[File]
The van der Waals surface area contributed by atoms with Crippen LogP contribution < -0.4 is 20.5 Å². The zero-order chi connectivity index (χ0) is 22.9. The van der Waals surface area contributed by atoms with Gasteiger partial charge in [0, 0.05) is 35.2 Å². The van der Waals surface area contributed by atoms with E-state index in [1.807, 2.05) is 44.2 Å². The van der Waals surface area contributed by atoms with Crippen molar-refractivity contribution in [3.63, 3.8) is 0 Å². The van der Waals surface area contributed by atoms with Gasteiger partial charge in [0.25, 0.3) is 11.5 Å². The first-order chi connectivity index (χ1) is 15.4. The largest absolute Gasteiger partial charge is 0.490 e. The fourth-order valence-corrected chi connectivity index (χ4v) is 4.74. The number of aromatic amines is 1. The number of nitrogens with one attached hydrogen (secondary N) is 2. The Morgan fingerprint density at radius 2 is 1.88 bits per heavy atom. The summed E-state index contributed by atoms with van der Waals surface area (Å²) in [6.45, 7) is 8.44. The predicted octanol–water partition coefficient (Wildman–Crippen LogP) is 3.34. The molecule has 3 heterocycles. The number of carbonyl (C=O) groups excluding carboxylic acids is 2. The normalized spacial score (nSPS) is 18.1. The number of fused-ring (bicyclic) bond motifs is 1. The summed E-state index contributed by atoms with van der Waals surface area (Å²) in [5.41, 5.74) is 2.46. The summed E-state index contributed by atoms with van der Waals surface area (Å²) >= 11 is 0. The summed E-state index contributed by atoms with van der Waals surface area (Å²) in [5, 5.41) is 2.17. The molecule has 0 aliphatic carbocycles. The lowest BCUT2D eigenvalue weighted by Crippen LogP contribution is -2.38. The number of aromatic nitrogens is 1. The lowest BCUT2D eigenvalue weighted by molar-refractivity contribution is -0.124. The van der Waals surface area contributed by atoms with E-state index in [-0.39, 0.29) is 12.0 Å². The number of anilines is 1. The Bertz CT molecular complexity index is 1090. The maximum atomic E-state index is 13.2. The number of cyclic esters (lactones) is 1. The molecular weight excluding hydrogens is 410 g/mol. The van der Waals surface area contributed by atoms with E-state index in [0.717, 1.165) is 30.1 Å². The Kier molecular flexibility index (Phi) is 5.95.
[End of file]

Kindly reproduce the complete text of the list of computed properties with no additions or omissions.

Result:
The van der Waals surface area contributed by atoms with Crippen LogP contribution < -0.4 is 20.5 Å². The zero-order chi connectivity index (χ0) is 22.9. The van der Waals surface area contributed by atoms with Gasteiger partial charge in [0, 0.05) is 35.2 Å². The van der Waals surface area contributed by atoms with E-state index in [1.807, 2.05) is 44.2 Å². The van der Waals surface area contributed by atoms with Crippen molar-refractivity contribution in [3.63, 3.8) is 0 Å². The van der Waals surface area contributed by atoms with Gasteiger partial charge in [0.25, 0.3) is 11.5 Å². The first-order chi connectivity index (χ1) is 15.4. The largest absolute Gasteiger partial charge is 0.490 e. The fourth-order valence-corrected chi connectivity index (χ4v) is 4.74. The number of aromatic amines is 1. The number of nitrogens with one attached hydrogen (secondary N) is 2. The Morgan fingerprint density at radius 2 is 1.88 bits per heavy atom. The summed E-state index contributed by atoms with van der Waals surface area (Å²) in [6.45, 7) is 8.44. The predicted octanol–water partition coefficient (Wildman–Crippen LogP) is 3.34. The molecule has 3 heterocycles. The number of carbonyl (C=O) groups excluding carboxylic acids is 2. The normalized spacial score (nSPS) is 18.1. The number of fused-ring (bicyclic) bond motifs is 1. The summed E-state index contributed by atoms with van der Waals surface area (Å²) in [5.41, 5.74) is 2.46. The summed E-state index contributed by atoms with van der Waals surface area (Å²) >= 11 is 0. The summed E-state index contributed by atoms with van der Waals surface area (Å²) in [5, 5.41) is 2.17. The molecule has 0 aliphatic carbocycles. The lowest BCUT2D eigenvalue weighted by Crippen LogP contribution is -2.38. The number of aromatic nitrogens is 1. The lowest BCUT2D eigenvalue weighted by molar-refractivity contribution is -0.124. The van der Waals surface area contributed by atoms with E-state index in [-0.39, 0.29) is 12.0 Å². The number of anilines is 1. The Bertz CT molecular complexity index is 1090. The maximum atomic E-state index is 13.2. The number of cyclic esters (lactones) is 1. The molecular weight excluding hydrogens is 410 g/mol. The van der Waals surface area contributed by atoms with E-state index in [0.717, 1.165) is 30.1 Å². The Kier molecular flexibility index (Phi) is 5.95.